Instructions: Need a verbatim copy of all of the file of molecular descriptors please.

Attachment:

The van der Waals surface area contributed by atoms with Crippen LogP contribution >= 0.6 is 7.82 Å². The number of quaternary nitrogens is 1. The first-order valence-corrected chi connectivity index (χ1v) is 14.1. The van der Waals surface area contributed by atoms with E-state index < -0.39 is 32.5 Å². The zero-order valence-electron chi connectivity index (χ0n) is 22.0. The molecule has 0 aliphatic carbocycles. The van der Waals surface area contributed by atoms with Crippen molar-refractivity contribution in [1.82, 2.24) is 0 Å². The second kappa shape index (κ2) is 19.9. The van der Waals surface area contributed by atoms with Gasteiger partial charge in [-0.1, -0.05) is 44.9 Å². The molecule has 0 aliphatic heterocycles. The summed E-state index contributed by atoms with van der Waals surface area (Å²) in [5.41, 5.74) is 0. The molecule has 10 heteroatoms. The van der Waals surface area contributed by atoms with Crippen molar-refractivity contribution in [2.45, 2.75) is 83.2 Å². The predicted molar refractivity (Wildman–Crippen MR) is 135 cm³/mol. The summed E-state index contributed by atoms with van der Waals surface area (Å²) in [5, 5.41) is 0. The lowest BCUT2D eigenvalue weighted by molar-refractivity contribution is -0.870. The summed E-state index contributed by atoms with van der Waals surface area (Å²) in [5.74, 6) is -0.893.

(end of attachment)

The van der Waals surface area contributed by atoms with Crippen LogP contribution >= 0.6 is 7.82 Å². The number of quaternary nitrogens is 1. The first-order valence-corrected chi connectivity index (χ1v) is 14.1. The van der Waals surface area contributed by atoms with E-state index < -0.39 is 32.5 Å². The zero-order valence-electron chi connectivity index (χ0n) is 22.0. The molecule has 0 aliphatic carbocycles. The van der Waals surface area contributed by atoms with Crippen molar-refractivity contribution in [1.82, 2.24) is 0 Å². The second kappa shape index (κ2) is 19.9. The van der Waals surface area contributed by atoms with Gasteiger partial charge in [-0.1, -0.05) is 44.9 Å². The molecule has 0 aliphatic heterocycles. The summed E-state index contributed by atoms with van der Waals surface area (Å²) in [5.41, 5.74) is 0. The molecule has 10 heteroatoms. The van der Waals surface area contributed by atoms with Crippen molar-refractivity contribution in [2.45, 2.75) is 83.2 Å². The predicted molar refractivity (Wildman–Crippen MR) is 135 cm³/mol. The summed E-state index contributed by atoms with van der Waals surface area (Å²) in [5, 5.41) is 0. The lowest BCUT2D eigenvalue weighted by molar-refractivity contribution is -0.870. The summed E-state index contributed by atoms with van der Waals surface area (Å²) in [5.74, 6) is -0.893.